The Ecclestone myth about F1 manufacturers


Just because someone important makes an assertion – and it is then repeated by many others – doesn’t make it true.

There is a current polemic in Formula One circles, which broadly states that manufacturers come and go from the sport on a whim – and therefore their contribution is somewhat marginal. Of course, this is driven by a certain Bernie Ecclestone and has been emphasised by the desperate plight of his ‘son and heir’ Christian Horner – who has been forced to plead with these monsters for months for an engine supply agreement.

Ecclestone has been increasingly frustrated about being unable to get his own way since the appointment of Jean Todt as president of the FIA and the formation of the F1 strategy group. Despite the strategy group being Bernie’s own ‘love child’, he perceives the manufacturers therein are ganging up against him and controlling the way their customer teams vote both here and on the F1 commission.

Having failed to force Mercedes and Ferrari to cut the cost of their V6 Turbo Hybrid power units, Bernie and Jean launched down the path of threatening these two giants of the sport with a ‘new budget’ F1 engine design and supply – that would allegedly compete in terms of power with the new breed of hybrids.

Mercedes and Ferrari duly lined up the troops for the F1 commission vote and the unicorn engine proposal was thrown out. In response Todt decided to get his FIA to provide Ecclestone and himself a mandate to do as they please – for the good of Formula One.

The budget engine has divided F1 fans with many citing Ecclestone’s assertions that manufacturers should be less important because they come and go from F1 as they please.

Yet is this really the truth?

Ferrari has been in the sport since its inception in 1950. This historical commitment to the sport, rightly or wrongly, means they are provided with an annual stipend in the region of $100m.

Mercedes dabbled in F1 for just two seasons in the 1950’s, but joined the sport proper in 1994 as an engine supplier. Their association with Mario Illien and Ilmor produced what is now known as the Mercedes AMG High Performance power trains division.

So Mercedes have now completed 22 consecutive years of service to F1.

Renault are the third most successful engine manufacturer in Formula One, and since they joined the sport in 1977 have won more races than any other engine manufacturer.  Since 1977, Renault have been absent from F1 for just the 1987 and 1988 seasons. They have been ever present either as a supplier of engines or with their own works team. They also have two constructor world championships.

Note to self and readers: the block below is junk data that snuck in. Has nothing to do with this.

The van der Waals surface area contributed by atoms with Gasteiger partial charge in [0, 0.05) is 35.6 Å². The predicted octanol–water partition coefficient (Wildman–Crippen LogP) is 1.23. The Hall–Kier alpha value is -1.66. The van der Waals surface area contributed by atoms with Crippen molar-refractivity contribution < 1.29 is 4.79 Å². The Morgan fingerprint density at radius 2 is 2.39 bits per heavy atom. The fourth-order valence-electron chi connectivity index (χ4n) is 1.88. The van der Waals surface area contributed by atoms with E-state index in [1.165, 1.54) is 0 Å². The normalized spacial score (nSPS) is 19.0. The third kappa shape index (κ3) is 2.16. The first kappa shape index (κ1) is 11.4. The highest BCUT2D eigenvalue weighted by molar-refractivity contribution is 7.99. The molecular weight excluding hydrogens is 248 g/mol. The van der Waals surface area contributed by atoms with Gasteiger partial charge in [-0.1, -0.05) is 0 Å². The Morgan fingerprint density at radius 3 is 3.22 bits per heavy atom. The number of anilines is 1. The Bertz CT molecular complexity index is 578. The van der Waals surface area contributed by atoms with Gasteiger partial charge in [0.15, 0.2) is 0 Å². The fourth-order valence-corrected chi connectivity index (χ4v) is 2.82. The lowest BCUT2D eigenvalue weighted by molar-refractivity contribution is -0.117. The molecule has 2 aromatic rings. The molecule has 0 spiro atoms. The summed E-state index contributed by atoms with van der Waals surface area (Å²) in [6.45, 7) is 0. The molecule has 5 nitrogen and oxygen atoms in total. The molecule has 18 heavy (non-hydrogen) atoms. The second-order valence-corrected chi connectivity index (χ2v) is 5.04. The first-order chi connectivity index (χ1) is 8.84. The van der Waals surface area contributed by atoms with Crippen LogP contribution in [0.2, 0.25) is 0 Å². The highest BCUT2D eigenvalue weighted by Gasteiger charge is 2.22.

Of the four current manufacturers, Honda may be considered the flakiest. They entered F1 as a works team in 1964 and left in 1968. From 1983 they supplied engines for independent teams, then in 1993 the Honda name disappeared, but they continued within the sport under their association with Mugen as an engine supplier.

The Honda name returned in 2000 powering the BAR and Jordan teams, then in 2006 Honda entered as a works team. Leaving the sport at the end of 2008. The brand returned in 2015 in partnership with McLaren. This means over the 52 years since 1964, the Japanese manufacturer has been part of Formula One for 31 years.

In fact, with the exception of Ford, these four manufacturers make up the back bone of what Formula One has been. 81% of F1 races won have been won by engines from Ferrari, Ford, Renault, Mercedes and Honda.

To suggest the current group of manufacturers just come and go from Formula One, is ridiculous given the facts. Once again, F1 games are being played by the sport’s CEO who continues to damage its reputation week on week and month on month.

If Ecclestone and Todt do get their way and a new independent manufacturer is allowed to produce the budget engine, two possibilities remain.

Firstly, the budget engine will not match the power of the hybrids and so the races will become two tier affairs – as defined by different engine specifications. The grand prix circuits of the world have seen this before, it was called Formula One and Formula Two.

Secondly, if the budget engine is allowed to compete with the hybrids of the manufacturers, then the manufacturers will leave Formula One leaving behind a glorified GP2 series of events.

The manufacturers are not incidental to Formula One – they are the backbone of the sport, and the current four have more than served their time and earned their dues.

Of course watching Mercedes winning everything is boring, but that’s not Mercedes fault. Of course it takes two to three years for Ferrari and the rest to build hybrids that can compete – but neither is that Mercedes fault. The demonisation of Mercedes for winning reveals the lack of creative thinking to prevent these periods of dominance which have been happening since the late 1980’s.

Engine dominance is nothing new in Formula One as the following list of the last 30 years winners demonstrates

Honda 1986-1991

Renault 1992-1997

Mercedes 1998

Ferrari 1999-2004

Renault 2005-2006

Ferrari 2007-2008

Mercedes 2009